The leading European case on excessive pricing is United Brands v Commission,[10], in which it was ruled that a price is unlawfully excessive when “it has no reasonable relation to the economic value of the product supplied”.[11] This could then constitute an abuse of a dominant position when a dominant undertaking has made use of the opportunities arising out of its dominant position “in such a way as to reap trading benefits which it would not have reaped if there had been normal and sufficiently effective competition”.[12] The Court of Justice of the European Union (“ECJ”) declared in that decision that the questions to be asked in determining whether there is an abuse of dominance is “whether the difference between the costs actually incurred and the price actually charged is excessive, and, if the answer to this question is in the affirmative, whether a price has been imposed which is either unfair in itself or when compared to competing products.” Various methods of determining the product’s relationship to its economic value could be used, including: a cost/price analysis; comparing the dominant firm’s prices with that of others in the market; or comparing undertakings across the market generally. To date, the European Commission has not focused on cases of excessive pricing, and the current European Commissioner for Competition, Margrethe Vestager, has recently declared that this is an example of where national competition authorities should be active, particularly regarding the pharmaceutical sector.[13]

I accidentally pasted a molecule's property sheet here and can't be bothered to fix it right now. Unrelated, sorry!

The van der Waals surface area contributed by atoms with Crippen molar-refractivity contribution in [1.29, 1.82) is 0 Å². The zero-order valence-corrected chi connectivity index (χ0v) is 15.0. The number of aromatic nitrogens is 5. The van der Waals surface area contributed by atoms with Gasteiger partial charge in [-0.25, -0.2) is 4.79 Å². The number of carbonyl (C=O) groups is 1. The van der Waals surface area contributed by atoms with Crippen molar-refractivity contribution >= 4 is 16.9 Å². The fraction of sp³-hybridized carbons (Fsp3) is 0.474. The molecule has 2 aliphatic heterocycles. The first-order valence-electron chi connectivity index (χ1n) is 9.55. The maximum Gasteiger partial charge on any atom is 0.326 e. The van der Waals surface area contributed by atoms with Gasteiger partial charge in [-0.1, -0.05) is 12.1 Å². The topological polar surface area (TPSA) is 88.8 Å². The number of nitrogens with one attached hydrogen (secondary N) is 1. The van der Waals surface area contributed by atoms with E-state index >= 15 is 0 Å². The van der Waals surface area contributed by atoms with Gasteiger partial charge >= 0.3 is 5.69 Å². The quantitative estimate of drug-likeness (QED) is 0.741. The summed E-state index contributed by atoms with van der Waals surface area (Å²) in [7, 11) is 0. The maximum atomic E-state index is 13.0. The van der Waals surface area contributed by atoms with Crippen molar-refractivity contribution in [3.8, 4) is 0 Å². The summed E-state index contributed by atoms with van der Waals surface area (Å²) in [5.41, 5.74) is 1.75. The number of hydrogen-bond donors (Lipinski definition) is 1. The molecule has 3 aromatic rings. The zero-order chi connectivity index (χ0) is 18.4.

The Napp Pharmaceutical Experience

Considering again the regulatory experience in the UK, the difficulty of assessing what constitutes an excessive price was discussed by the UK’s Competition Appeal Tribunal in Napp Pharmaceutical Holdings Ltd.[14] There, Napp had been selling the same morphine drug both to hospitals and pharmaceutical wholesalers. The wholesale price was more than ten times the price charged to hospitals. The UK’s Office of Fair Trading (“OFT”) (the CMA’s predecessor) had determined that this factor, together with the size of Napp’s profit margin relative to other drugs, supported the OFT’s conclusion that the price for the drug, where it was sold wholesale, was excessive because it significantly exceeded what a competitive price would have been.